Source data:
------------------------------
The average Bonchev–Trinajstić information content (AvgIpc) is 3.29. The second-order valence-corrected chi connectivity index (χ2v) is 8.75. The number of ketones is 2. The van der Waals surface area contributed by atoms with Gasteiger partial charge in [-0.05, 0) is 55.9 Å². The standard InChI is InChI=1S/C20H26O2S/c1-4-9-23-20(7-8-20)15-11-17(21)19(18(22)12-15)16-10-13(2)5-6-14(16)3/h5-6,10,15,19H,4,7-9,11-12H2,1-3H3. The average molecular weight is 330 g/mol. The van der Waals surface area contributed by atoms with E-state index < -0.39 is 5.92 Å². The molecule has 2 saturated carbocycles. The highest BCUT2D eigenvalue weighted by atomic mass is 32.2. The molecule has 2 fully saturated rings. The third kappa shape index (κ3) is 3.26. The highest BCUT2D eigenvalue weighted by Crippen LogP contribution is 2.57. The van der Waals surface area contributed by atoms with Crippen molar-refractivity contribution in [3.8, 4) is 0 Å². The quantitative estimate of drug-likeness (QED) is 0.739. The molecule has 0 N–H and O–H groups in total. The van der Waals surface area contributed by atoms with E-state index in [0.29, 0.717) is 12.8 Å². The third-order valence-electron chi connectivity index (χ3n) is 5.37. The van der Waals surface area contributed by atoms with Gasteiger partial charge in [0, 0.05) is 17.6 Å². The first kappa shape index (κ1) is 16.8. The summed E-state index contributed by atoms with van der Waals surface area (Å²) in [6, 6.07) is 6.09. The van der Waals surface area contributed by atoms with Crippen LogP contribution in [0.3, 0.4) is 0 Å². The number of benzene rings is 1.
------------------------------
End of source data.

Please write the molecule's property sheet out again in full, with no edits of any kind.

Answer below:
The average Bonchev–Trinajstić information content (AvgIpc) is 3.29. The second-order valence-corrected chi connectivity index (χ2v) is 8.75. The number of ketones is 2. The van der Waals surface area contributed by atoms with Gasteiger partial charge in [-0.05, 0) is 55.9 Å². The standard InChI is InChI=1S/C20H26O2S/c1-4-9-23-20(7-8-20)15-11-17(21)19(18(22)12-15)16-10-13(2)5-6-14(16)3/h5-6,10,15,19H,4,7-9,11-12H2,1-3H3. The average molecular weight is 330 g/mol. The van der Waals surface area contributed by atoms with E-state index < -0.39 is 5.92 Å². The molecule has 2 saturated carbocycles. The highest BCUT2D eigenvalue weighted by atomic mass is 32.2. The molecule has 2 fully saturated rings. The third kappa shape index (κ3) is 3.26. The highest BCUT2D eigenvalue weighted by Crippen LogP contribution is 2.57. The van der Waals surface area contributed by atoms with Crippen molar-refractivity contribution in [3.8, 4) is 0 Å². The quantitative estimate of drug-likeness (QED) is 0.739. The molecule has 0 N–H and O–H groups in total. The van der Waals surface area contributed by atoms with E-state index in [0.29, 0.717) is 12.8 Å². The third-order valence-electron chi connectivity index (χ3n) is 5.37. The van der Waals surface area contributed by atoms with Gasteiger partial charge in [0, 0.05) is 17.6 Å². The first kappa shape index (κ1) is 16.8. The summed E-state index contributed by atoms with van der Waals surface area (Å²) in [6, 6.07) is 6.09. The van der Waals surface area contributed by atoms with Crippen LogP contribution in [0.3, 0.4) is 0 Å². The number of benzene rings is 1.